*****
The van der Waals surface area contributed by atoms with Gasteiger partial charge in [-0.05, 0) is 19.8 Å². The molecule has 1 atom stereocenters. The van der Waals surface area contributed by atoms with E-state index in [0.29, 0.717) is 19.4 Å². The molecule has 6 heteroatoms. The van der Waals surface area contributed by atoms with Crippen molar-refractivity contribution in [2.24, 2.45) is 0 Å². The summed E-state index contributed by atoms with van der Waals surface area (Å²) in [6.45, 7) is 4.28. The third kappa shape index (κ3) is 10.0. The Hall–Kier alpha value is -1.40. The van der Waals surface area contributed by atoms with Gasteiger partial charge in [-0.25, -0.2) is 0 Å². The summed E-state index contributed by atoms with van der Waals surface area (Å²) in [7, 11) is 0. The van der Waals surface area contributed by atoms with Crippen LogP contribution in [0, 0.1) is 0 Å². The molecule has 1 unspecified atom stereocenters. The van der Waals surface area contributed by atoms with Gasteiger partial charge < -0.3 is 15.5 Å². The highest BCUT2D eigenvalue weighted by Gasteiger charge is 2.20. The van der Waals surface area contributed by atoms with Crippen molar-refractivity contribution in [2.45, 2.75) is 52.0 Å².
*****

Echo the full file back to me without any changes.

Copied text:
The van der Waals surface area contributed by atoms with Gasteiger partial charge in [-0.05, 0) is 19.8 Å². The molecule has 1 atom stereocenters. The van der Waals surface area contributed by atoms with E-state index in [0.29, 0.717) is 19.4 Å². The molecule has 6 heteroatoms. The van der Waals surface area contributed by atoms with Crippen molar-refractivity contribution in [2.24, 2.45) is 0 Å². The summed E-state index contributed by atoms with van der Waals surface area (Å²) in [6.45, 7) is 4.28. The third kappa shape index (κ3) is 10.0. The Hall–Kier alpha value is -1.40. The van der Waals surface area contributed by atoms with Gasteiger partial charge in [-0.25, -0.2) is 0 Å². The summed E-state index contributed by atoms with van der Waals surface area (Å²) in [7, 11) is 0. The van der Waals surface area contributed by atoms with Crippen LogP contribution in [0, 0.1) is 0 Å². The molecule has 1 unspecified atom stereocenters. The van der Waals surface area contributed by atoms with Gasteiger partial charge < -0.3 is 15.5 Å². The highest BCUT2D eigenvalue weighted by Gasteiger charge is 2.20. The van der Waals surface area contributed by atoms with Crippen molar-refractivity contribution in [2.45, 2.75) is 52.0 Å².